Every year after Spring Break at The University of Texas at Austin, fraternities and sororities hold the biggest event of the semester: Roundup. Neon and fanny packs flood West Campus, leaving some students not involved in Greek life with burnt retinas and a feeling of being left out for not owning a sorority tank top.
Story by Megan Fullerton
Last year was different. Emma Morris, a freshman not affiliated with a sorority at the time, decided she was going to tackle Roundup as an “independent” head-on, instead of avoiding the event completely. As her roommates placed orders for their newest sorority gear, Emma got online and began making her own brightly-colored tanks and knee-high socks. She impulsively confirmed her clothing on a DIY t-shirt site for her new mock sorority, which included her own fanny pack, t-shirts, shorts, necklaces and 60 stickers stamped with phrases similar to UT’s sororities, such as “Round Up: I probably won’t rememma this.”
Tagging her name at the end of “Texas” like other sororities on campus, Texas Emma is now UT’s newest unofficial sorority, and anyone can buy the t-shirts. “I only had Texas Emma clothing for myself at the time, but I gave the stickers to everyone, which is what really got it started,” Morris says. The stickers quickly spread throughout a concert at Kappa Sigma, and even the performer Chamillionaire and his entire crew wore “It’s no dilemma to be an Emma” stickers. “Everyone kept asking ‘What’s an Emma?’ I wasn’t even sure at that point,” Morris says.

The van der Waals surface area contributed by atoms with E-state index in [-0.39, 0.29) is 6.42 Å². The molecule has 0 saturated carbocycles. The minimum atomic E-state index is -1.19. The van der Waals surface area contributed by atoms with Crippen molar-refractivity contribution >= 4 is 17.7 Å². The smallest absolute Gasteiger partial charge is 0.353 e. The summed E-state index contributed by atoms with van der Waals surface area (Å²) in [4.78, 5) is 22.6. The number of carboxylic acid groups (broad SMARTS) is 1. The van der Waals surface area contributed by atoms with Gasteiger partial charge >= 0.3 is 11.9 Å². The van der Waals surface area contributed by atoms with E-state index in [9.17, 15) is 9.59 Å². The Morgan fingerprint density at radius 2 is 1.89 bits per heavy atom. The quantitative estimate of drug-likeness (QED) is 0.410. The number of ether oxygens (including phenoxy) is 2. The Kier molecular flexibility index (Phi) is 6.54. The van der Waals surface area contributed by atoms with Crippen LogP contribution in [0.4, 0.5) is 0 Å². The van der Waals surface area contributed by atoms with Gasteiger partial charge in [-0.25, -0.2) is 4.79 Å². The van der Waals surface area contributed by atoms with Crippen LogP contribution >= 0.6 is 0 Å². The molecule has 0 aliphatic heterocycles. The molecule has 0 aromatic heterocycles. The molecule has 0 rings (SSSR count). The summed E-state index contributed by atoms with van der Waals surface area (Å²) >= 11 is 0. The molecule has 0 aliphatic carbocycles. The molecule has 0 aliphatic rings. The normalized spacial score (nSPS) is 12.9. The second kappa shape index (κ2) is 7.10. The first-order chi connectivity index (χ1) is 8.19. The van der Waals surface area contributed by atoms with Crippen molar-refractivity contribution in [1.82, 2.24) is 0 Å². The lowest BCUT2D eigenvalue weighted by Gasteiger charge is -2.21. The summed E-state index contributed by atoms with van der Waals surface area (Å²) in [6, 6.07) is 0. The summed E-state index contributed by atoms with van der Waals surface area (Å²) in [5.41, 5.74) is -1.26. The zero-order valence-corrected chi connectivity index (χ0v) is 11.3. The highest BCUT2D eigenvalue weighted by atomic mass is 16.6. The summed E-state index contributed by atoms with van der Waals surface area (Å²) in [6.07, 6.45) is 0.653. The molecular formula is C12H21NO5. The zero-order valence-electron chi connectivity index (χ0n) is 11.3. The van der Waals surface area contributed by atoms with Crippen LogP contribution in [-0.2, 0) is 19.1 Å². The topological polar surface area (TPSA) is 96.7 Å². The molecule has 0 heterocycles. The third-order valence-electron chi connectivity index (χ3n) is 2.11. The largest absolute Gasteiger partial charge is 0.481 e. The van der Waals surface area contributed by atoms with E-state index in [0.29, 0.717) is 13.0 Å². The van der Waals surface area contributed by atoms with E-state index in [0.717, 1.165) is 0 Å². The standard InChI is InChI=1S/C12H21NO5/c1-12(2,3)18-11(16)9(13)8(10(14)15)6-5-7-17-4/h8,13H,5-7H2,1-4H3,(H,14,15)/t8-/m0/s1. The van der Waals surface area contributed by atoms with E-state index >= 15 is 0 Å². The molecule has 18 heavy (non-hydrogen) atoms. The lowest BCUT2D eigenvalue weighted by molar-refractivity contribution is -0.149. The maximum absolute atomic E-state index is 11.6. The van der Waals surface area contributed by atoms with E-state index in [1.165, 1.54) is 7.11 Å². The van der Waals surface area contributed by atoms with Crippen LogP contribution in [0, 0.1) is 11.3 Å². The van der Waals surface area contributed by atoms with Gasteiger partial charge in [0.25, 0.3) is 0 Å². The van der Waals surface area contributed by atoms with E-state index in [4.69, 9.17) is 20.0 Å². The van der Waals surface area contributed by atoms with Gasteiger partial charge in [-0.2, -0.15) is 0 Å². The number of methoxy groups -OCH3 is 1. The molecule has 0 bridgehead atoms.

The following semester, Morris rushed for a second time and joined a sorority, but it was not what she expected. She decided it was best to drop out of UT to pursue a career in motivational speaking. “I was originally a theatre major, but I realized it wasn’t for me,” Morris says. After trying to switch into Public Relations and being denied, she settled for a major in American studies. “I can’t even tell you what American Studies really is, but in my 10-year vision I didn’t want to have an office job, and I didn’t want to be rich,” she says. After dropping out and getting a full time job at Lululemon, she decided to turn back to Texas Emma again. “I just wanna be cute and fun and fun and cute,” she says.
Since Roundup, the Texas Emma brand has expanded to its own website, where Morris intends to post a series of web-isodes, and Roundup attendees can buy Texas Emma gear on the site. Emma hopes that her alternative to Greek clothes will encourage more non-greek students to attend Roundup. Texas Emma has even had a round of pledge applicants. As for her web series, the vlog will feature Morris interviewing random people around Austin about various topics. “Surprisingly, it’s extremely difficult to find people to say stupid and non-serious things. I have to ask like 400 people questions to get one good response,” she says.
Morris hopes that Texas Emma will grow into something that will feed into her career as a motivational speaker, sharing things she wishes other people had told her when she was in high school or middle school. “It sounds like I’m just a really big narcissist by putting my name all over things, which is what it is right now,” Morris says.
Next year, Morris will go to 11 countries in 11 months. She plans to take Texas Emma abroad, interview random people in various countries and share their opinions on subjects. Eventually, she would like to hold Texas Emma fundraisers and possibly sponsor charity events.
“Whatever I do in life, I want good to come out of it,” Morris says.